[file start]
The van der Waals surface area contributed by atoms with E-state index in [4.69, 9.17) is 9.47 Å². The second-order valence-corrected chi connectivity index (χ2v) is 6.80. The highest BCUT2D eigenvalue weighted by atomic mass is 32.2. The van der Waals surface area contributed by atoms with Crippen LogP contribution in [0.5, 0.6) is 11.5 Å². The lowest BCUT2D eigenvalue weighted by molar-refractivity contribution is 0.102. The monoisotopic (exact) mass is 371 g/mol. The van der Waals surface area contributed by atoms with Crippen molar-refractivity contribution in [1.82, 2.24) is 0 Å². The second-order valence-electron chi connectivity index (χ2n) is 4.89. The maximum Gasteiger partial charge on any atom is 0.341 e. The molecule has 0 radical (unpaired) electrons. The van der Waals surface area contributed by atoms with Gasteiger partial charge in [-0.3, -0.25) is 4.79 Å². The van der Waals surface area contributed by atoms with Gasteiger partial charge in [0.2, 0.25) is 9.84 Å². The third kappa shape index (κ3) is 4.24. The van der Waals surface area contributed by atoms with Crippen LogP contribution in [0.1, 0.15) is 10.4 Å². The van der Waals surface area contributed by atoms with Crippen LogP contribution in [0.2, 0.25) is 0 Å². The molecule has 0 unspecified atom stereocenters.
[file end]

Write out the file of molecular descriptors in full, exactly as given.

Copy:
The van der Waals surface area contributed by atoms with E-state index in [4.69, 9.17) is 9.47 Å². The second-order valence-corrected chi connectivity index (χ2v) is 6.80. The highest BCUT2D eigenvalue weighted by atomic mass is 32.2. The van der Waals surface area contributed by atoms with Crippen LogP contribution in [0.5, 0.6) is 11.5 Å². The lowest BCUT2D eigenvalue weighted by molar-refractivity contribution is 0.102. The monoisotopic (exact) mass is 371 g/mol. The van der Waals surface area contributed by atoms with Crippen molar-refractivity contribution in [1.82, 2.24) is 0 Å². The second-order valence-electron chi connectivity index (χ2n) is 4.89. The maximum Gasteiger partial charge on any atom is 0.341 e. The molecule has 0 radical (unpaired) electrons. The van der Waals surface area contributed by atoms with Gasteiger partial charge in [-0.3, -0.25) is 4.79 Å². The van der Waals surface area contributed by atoms with Gasteiger partial charge in [0.2, 0.25) is 9.84 Å². The third kappa shape index (κ3) is 4.24. The van der Waals surface area contributed by atoms with Crippen LogP contribution in [0.1, 0.15) is 10.4 Å². The van der Waals surface area contributed by atoms with Crippen LogP contribution in [0.2, 0.25) is 0 Å². The molecule has 0 unspecified atom stereocenters.